8 Myths About AOL

There are lots of stories going around about AOL lately. Let’s clear some of them up.

  1. Myth #1: AOL no longer sells dial-up access.
    False. AOL still sells dial-up and BYOA (Bring-Your-Own-Access). The good news is, AOL is down to 4 million subscribers from an all-time high of 25 million subscribers in 2005, with more subscribers fleeing each month.
  2. Myth #2: AOL does nothing but provide dial-up and BYOA access.
    False. AOL does much more. AOL recently thought it was an ad company, but now thinks it’s a media company. Access is something AOL doesn’t “focus” on anymore, because most of AOL’s customer service and tech support calls are handled by employees in India, and the infrastructure for dial-up practically runs itself.
  3. Myth #3: AOL still blankets the US with CDs.
    False. AOL does limited distribution of CDs by bundling them with Dex phone books or by sending them to certain bloggers, but other than that, the days of waiting breathlessly for your next coaster are over.
  4. Myth #4: The name “AOL” is now written out as “Aol.”.
    False. The new “Aol.” moniker is a prime example of “branding”, like how I changed my blog’s name a few years ago, to improve my, um, “brand”. I’d prefer if you call my blog “Anti-AOL” now, but if you still call it “Marah’s AOL Log”, that’s OK, too. It wasn’t a legal name change, and neither was AOL’s. You can write its name out however you want. I prefer “AOHell” and “Aolol”, myself.
  5. Myth #5: “Aol.” is a meaningless brand meant to catch your eye and nothing more.
    Well, yeah. But, no, not technically speaking. False. Supposedly, when you choose Aol., you choose the best brand for your lifestyle. (I know…the whole idea makes me sick, too.) So you don’t visit a blog on AOL; you visit “blog.Aol.” Adding the “Aol.” appendage makes you seem smarter and cooler (or, if you’re old school, l33t3r) than the rest of us.
  6. Myth #6: “Aol.” is pronounced…differently, so how do you pronounce it?
    False. You pronounce it the same way.
  7. Myth #7: It is still impossible, damn it, to cancel your AOL account.
    False. You can cancel your paid or free AOL account simply by filling out the online cancel form, unless you live in Washington, DC (AOL programmers forgot to let the District of Columbia in on the magic).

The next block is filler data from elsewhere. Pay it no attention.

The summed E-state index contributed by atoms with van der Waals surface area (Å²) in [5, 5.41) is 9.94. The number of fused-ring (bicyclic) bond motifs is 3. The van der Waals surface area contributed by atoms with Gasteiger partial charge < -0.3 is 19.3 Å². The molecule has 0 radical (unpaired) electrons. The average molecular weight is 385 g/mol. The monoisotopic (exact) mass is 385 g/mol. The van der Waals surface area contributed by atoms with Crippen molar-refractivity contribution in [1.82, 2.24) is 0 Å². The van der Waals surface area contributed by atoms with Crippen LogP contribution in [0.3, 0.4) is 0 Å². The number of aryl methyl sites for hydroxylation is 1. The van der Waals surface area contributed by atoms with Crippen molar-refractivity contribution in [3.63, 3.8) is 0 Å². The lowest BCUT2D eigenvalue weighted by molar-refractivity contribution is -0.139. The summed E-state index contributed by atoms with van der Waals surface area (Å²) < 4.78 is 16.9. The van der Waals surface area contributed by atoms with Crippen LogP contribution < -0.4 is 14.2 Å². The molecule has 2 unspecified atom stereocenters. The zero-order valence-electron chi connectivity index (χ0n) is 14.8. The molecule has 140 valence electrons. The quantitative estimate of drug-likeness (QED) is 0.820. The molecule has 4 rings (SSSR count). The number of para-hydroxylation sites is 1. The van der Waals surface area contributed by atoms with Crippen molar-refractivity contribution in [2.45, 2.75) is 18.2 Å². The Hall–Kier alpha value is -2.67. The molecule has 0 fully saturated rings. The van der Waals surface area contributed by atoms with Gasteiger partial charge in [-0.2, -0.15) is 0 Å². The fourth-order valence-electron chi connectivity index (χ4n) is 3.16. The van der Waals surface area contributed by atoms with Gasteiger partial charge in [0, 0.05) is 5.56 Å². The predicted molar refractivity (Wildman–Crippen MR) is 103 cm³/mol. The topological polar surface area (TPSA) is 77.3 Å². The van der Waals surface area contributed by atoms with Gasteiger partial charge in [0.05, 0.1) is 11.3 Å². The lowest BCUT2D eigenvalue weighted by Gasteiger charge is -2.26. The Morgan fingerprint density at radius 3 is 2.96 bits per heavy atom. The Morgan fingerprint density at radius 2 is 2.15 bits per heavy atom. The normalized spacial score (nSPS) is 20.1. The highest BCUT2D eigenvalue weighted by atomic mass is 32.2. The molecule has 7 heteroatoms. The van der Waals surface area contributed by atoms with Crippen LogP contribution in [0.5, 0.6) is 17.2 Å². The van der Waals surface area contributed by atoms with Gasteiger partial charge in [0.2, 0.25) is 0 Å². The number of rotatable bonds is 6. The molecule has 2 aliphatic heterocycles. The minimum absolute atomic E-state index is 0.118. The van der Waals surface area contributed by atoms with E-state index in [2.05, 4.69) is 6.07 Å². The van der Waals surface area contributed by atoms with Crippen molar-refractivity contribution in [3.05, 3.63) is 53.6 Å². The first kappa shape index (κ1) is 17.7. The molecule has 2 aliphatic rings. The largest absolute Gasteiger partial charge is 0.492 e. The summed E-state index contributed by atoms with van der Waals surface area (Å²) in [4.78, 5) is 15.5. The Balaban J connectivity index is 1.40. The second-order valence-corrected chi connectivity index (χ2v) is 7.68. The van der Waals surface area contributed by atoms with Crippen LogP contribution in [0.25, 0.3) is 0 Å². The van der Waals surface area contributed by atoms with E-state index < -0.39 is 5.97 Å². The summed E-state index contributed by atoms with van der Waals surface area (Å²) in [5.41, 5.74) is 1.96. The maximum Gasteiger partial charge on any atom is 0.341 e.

8. Myth #8: I can cancel your AOL account for you, if you just leave me a comment anywhere on this blog saying something snotty like, “Do away with my service”.
    Hello people, let’s get real: I can’t do that, OK? But the good news is, I think these people can.

How to Delete Your AOL Or AIM Screen Name – Updated 1-18-2016

How to delete your AOL or AIM screen name

Updated 1-18-2016.

The only way to delete your AOL screen name if you live in the US is to completely cancel your free or paid AOL account (information for AOL UK users is hereETA, 1-18-2016: you must hit “Escape” on your keyboard as soon as this page loads or it will 301 redirect to help.aol.com, which gives no specifics). The easiest way to do that is to use AOL’s online cancel form.

The form was designed to convert paying AOL subscribers to free-of-charge accounts, but it can also be used to completely rid yourself of your AOL screen name.

It’s as simple as filling out your name, address, alternate email, phone number, then checking the box next to where it says, If you do not want your account to be converted to free, or if you want to cancel your free account, check here (screen cap).

To keep you from having to click through to my all-purpose post on using the online cancel form to completely cancel your AOL account, here it is:

Continue reading…

How do I remove the AOL Dialer?

How to disable, remove or delete the AOL Dialer

One question I get fairly often is, “How do I disable the AOL Dialer?” or “How do I remove the AOL Dialer?” How the question is worded matters: disabling the AOL Dialer is not the same thing as removing it. If you remove it, you might not be able to use AOL dial-up to get online.

To connect you to the Web through dial-up, AOL makes proprietary software, called the AOL Dialer, which connects your computer to AOL. It’s up in the air whether you can bypass the dialer by setting up your dial-up connection manually. AOL gives instructions for doing so, but for many AOL users (myself included, back in the day) using a manual setup without the AOL Dialer doesn’t always work, even if your dial-up modem is working fine.

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What is an AOL proxy server – is it a Trojan on my computer?

Today “NP” asked me via email:

I’m beginning to see the light! But I need someone to answer a question for me before I let loose of my three-year connection to AOL (I basically just use it to get online). Somehow, I sense you’re that person. (no pressure!)

I’m[…]kind of new to this technical stuff, but observing “inbound events” logged by my McAfee firewall (“FREE” from AOL!) (but at what price?!), put me in my investigative mode. Hopefully you can explain to me what’s going on.

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How to remove AOL (any version) when there’s no icon for it in Add/Remove Programs?

Updated 3-10-2009.

There are a few reasons why you won’t find an icon for AOL under Add/Remove programs on XP or Vista….

  • AOL did not install properly.
  • The AOL Uninstaller can’t find its own files when you ask it to (sounds unbelievable, but see next item).
  • The Add/Remove icon was removed by a partial or aborted uninstall done manually or with a program such as CCleaner or jv16 PowerTools.
  • AOL “hung” when you tried to remove it, thanks to an internal process that could not shut down.

Continue reading…